The Kyrgyz government wouldn’t know what to do with Kumtor without Centerra… it doesn’t have the expertise to maximize the value of the mine. It simply wants to extract as much as it can out of Centerra.

That’s why the disputes and fines with Centerra are unlikely to end anytime soon. But in the process, Kyrgyzstan’s government may end up killing the “golden goose” of prosperity that is Kumtor.

Centerra needs Kumtor right now. This year, the mine is expected to account for around 60 percent of the company’s total gold production.

But the company has talked about diversifying its production base. And as I mentioned earlier, it has threatened to shut down operations at Kumtor in the past. It hasn’t done anything so far. But if it did, it would be a big blow to Kyrgyzstan’s economy.

And the fact that Kyrgyzstan’s government is willing to risk strangling its golden goose is exactly why the few investors who were interested in Kyrgyzstan have forgotten about the country. And why Kyrgyzstan is similar to the way it was in 1995.

The lesson of Kyrgyzstan

Kyrgyzstan offers a vital lesson that every international investor needs to keep in mind.

You see, in every society, there is – and always will be – a tug of war between business and government.

On one hand, you have investors and entrepreneurs. They employ labour and resources to create wealth. They create the golden goose that brings prosperity. Those people want to keep as much of that wealth as possible for themselves. “After all,” they think, “I took the risks and I earned it.” This thinking is what made the United States (and other capitalist nations) a land of prosperity.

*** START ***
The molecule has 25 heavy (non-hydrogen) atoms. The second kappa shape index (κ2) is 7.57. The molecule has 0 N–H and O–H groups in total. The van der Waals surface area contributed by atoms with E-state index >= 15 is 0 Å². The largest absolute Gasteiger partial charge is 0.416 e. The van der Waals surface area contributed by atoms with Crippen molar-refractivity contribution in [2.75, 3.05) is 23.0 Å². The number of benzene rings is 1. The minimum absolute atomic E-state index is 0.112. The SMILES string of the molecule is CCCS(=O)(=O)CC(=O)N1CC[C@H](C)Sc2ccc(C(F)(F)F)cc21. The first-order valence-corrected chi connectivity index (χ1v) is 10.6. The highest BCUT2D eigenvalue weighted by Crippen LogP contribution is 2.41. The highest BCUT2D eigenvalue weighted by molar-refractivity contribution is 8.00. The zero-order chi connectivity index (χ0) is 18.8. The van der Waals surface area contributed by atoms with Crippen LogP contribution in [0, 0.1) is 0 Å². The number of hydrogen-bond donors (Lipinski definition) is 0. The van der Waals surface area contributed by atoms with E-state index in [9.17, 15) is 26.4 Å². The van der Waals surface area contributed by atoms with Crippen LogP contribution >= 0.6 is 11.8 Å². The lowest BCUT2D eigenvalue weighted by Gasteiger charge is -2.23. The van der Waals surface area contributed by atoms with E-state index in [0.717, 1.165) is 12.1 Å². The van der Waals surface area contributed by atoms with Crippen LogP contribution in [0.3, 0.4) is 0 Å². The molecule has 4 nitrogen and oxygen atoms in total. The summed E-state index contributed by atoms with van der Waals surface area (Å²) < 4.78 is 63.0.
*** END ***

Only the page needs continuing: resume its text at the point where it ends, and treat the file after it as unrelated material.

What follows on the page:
On the other hand, you have dictators, emperors, presidents, kings and prime ministers. Whatever you call them, they all want the same thing. They want to appropriate wealth in order to fight wars, create government programs, build palaces and buy votes.

Just like a parasite on its host, a government can only take so much before it starts killing the golden goose. If a government appropriates a modest amount of wealth (like Singapore does), the golden goose stays healthy. If a government appropriates too much wealth (like it has done in Kyrgyzstan), the golden goose gets sicker and sicker until it dies.

Things might improve in Kyrgyzstan with upcoming presidential elections in October. And though Kyrgyzstan’s recent history of bloody coups isn’t encouraging, it’s not doing badly relative to its Central Asian neighbourhood. As explained by Asia-Pacific current affairs magazine The Diplomat:

“Elections in Central Asia are notoriously acts of democratic theater where pre-determined outcomes are dressed up with the excitement of voting. The only real question is by how much the incumbent will beat out the loyal contenders, who generally, on the campaign trail, endorse the sitting president’s policymaking wisdom.

“Significant power transitions come only with the death of the incumbent, except in Kyrgyzstan, where power transitions have been forced by the body politic taking to the streets in 2005 and 2010.

“This year Kyrgyzstan hopes to become the first Central Asian state to transfer power between individuals peacefully, following established laws rather than circumventing them, and most meaningfully, allow people actual choice in their future leader.”

Will Kyrgyzstan become an example for the region – and will shareholders in Centerra Gold finally get a break? I’m not holding my breath.

Good investing,

Kim Iskyan

Publisher, Stansberry Churchouse Research

Article by Kim Iskyan, Stansberry Churchouse